Citrix has revealed that is looking to cut the cost of desktop virtualisation and improve the user experience, with the latest version of its XenDesktop platform.
In XenDesktop 3, Citrix is introducing a new way to deliver desktops. Using the Desktop Streaming feature, companies will be able to stream the bits needed to execute the operating system from a server to the endpoint over their LAN.
So, for example, power users can take advantage of the processing power on the desktop, but the IT department can still manage everything centrally in the data centre, according to Calvin Hsu, director of product marketing at Citrix.
"This works best if you either have a fairly high-powered thin client or a number of standardised PCs at the endpoint," he said.
When using Desktop Streaming, companies should aim for as little hardware differentiation as possible, because when you stream the desktop image it actually has driver information and hardware configuration information in it, according to Hsu.
"Fewer variables means more users can leverage a single image of that desktop," said Hsu.
The setup also means that you need fewer servers in the data centre, because the desktop is executed on the endpoint and not on the server.
Desktop Streaming will be part of the Advanced, Enterprise and Platinum Editions of XenDesktop 3, which will start shipping by the end of February.
The three versions cost US$195 (£135), $295 (£204) and $395 (£273) per concurrent user, respectively. There will be two versions without Desktop Streaming: Standard, at $75 per concurrent user, and Express, which is free.
In XenDesktop 3 Citrix has also improved the single-server scalability for companies that still want to execute desktops on the server. Citrix can now run twice as many virtual desktops on each server. "You can run 50 to 55 desktops per single server, using a dual quad-core type of configuration," said Hsu.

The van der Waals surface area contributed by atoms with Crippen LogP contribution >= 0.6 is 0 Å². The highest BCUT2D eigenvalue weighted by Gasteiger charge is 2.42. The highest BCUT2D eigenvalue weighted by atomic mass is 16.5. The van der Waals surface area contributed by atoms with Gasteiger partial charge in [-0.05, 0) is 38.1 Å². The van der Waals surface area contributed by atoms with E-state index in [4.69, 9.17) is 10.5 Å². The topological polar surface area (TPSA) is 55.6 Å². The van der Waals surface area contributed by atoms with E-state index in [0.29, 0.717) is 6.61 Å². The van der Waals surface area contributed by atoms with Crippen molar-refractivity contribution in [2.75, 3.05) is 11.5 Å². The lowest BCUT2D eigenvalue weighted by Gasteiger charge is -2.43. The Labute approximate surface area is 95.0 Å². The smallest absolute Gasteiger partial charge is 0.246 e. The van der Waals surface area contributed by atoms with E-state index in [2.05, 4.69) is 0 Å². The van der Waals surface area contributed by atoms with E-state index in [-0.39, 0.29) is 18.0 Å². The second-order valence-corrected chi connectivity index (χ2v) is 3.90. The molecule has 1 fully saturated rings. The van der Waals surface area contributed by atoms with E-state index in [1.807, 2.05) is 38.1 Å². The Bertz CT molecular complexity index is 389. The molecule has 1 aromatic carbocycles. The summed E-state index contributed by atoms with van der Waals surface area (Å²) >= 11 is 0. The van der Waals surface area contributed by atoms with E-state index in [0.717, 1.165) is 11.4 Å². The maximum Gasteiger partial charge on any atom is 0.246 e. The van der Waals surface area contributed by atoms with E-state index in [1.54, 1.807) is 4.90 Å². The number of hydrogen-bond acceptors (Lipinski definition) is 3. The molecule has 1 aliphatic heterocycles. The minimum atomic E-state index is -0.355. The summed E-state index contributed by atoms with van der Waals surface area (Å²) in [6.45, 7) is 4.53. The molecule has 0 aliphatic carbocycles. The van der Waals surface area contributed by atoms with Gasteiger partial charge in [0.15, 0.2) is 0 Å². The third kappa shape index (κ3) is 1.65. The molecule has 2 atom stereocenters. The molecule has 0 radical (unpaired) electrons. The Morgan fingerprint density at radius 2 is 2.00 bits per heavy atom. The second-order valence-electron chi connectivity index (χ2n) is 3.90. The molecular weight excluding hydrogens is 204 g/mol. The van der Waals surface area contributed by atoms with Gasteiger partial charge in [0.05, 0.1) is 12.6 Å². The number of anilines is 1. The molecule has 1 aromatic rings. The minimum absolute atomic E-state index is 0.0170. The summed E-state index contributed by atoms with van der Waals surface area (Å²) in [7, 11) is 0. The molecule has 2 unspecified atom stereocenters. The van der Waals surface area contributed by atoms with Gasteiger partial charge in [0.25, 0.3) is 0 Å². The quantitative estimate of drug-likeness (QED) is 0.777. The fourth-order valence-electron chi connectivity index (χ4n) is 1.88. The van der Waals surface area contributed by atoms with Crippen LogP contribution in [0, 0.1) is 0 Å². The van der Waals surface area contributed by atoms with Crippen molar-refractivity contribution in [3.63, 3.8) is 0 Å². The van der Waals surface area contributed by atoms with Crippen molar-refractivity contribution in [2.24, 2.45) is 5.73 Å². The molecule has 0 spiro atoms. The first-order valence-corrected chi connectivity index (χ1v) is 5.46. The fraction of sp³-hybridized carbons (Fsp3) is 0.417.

On the administration side Citrix has integrated profile management, using technology it acquired from Sepago last year. Portable Profile Manager can be used to build desktops that feel personal to the user, but are based on standardised components.
"It makes the personalisation more reliable and streamlines the profile itself," said Hsu.
In a bid to further widen the number of users that can use desktop virtualisation, Citrix is also adding multimedia capabilities to XenDesktop. Rather than rendering the multimedia, the server pushes the compressed data stream to the endpoint and then the endpoint renders it, according to Hsu.
"Most thin clients today will have media players built in to it, but effectively you just need the proper codec on the endpoint," he said.
Improving the user experience is key if desktop virtualisation is to take off. "There is very little chance of virtual desktops going mainstream, and being adopted in a broad way, unless you have that user experience right," said Hsu.